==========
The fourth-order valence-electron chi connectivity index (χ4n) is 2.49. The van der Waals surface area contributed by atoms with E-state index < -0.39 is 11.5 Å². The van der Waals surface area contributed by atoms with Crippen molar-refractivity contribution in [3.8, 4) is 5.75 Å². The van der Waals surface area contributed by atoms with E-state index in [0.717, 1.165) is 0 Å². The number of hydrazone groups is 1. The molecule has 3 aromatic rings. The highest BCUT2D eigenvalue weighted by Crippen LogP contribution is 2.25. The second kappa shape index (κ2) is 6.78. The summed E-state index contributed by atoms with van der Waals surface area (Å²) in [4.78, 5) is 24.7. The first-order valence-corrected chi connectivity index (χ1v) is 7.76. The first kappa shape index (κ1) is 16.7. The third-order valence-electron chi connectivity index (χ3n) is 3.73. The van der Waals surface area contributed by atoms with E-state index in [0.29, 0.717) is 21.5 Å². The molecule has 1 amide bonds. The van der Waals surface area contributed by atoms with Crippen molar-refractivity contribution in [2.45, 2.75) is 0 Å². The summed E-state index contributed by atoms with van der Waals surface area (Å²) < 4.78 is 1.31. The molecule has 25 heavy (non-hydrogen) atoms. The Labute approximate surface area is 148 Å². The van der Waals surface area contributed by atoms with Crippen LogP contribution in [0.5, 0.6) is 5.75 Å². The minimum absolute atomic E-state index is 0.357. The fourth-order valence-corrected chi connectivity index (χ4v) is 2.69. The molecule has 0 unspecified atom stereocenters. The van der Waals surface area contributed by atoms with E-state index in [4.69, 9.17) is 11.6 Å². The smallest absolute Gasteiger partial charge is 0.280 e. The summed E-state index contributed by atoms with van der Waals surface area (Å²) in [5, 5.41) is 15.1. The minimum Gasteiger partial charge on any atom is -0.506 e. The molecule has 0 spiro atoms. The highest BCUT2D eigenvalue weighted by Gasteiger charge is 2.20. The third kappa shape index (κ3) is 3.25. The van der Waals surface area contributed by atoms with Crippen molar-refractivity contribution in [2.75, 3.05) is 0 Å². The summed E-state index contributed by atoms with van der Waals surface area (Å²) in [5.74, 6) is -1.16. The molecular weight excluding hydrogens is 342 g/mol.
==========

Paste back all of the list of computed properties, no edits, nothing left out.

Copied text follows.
The fourth-order valence-electron chi connectivity index (χ4n) is 2.49. The van der Waals surface area contributed by atoms with E-state index < -0.39 is 11.5 Å². The van der Waals surface area contributed by atoms with Crippen molar-refractivity contribution in [3.8, 4) is 5.75 Å². The van der Waals surface area contributed by atoms with E-state index in [0.717, 1.165) is 0 Å². The number of hydrazone groups is 1. The molecule has 3 aromatic rings. The highest BCUT2D eigenvalue weighted by Crippen LogP contribution is 2.25. The second kappa shape index (κ2) is 6.78. The summed E-state index contributed by atoms with van der Waals surface area (Å²) in [4.78, 5) is 24.7. The first-order valence-corrected chi connectivity index (χ1v) is 7.76. The first kappa shape index (κ1) is 16.7. The third-order valence-electron chi connectivity index (χ3n) is 3.73. The van der Waals surface area contributed by atoms with E-state index in [0.29, 0.717) is 21.5 Å². The molecule has 1 amide bonds. The van der Waals surface area contributed by atoms with Crippen molar-refractivity contribution in [2.45, 2.75) is 0 Å². The summed E-state index contributed by atoms with van der Waals surface area (Å²) < 4.78 is 1.31. The molecule has 25 heavy (non-hydrogen) atoms. The Labute approximate surface area is 148 Å². The van der Waals surface area contributed by atoms with Crippen LogP contribution in [0.5, 0.6) is 5.75 Å². The minimum absolute atomic E-state index is 0.357. The fourth-order valence-corrected chi connectivity index (χ4v) is 2.69. The molecule has 0 unspecified atom stereocenters. The van der Waals surface area contributed by atoms with E-state index in [4.69, 9.17) is 11.6 Å². The smallest absolute Gasteiger partial charge is 0.280 e. The summed E-state index contributed by atoms with van der Waals surface area (Å²) in [5, 5.41) is 15.1. The minimum Gasteiger partial charge on any atom is -0.506 e. The molecule has 0 spiro atoms. The highest BCUT2D eigenvalue weighted by Gasteiger charge is 2.20. The third kappa shape index (κ3) is 3.25. The van der Waals surface area contributed by atoms with Crippen molar-refractivity contribution in [2.75, 3.05) is 0 Å². The summed E-state index contributed by atoms with van der Waals surface area (Å²) in [5.74, 6) is -1.16. The molecular weight excluding hydrogens is 342 g/mol.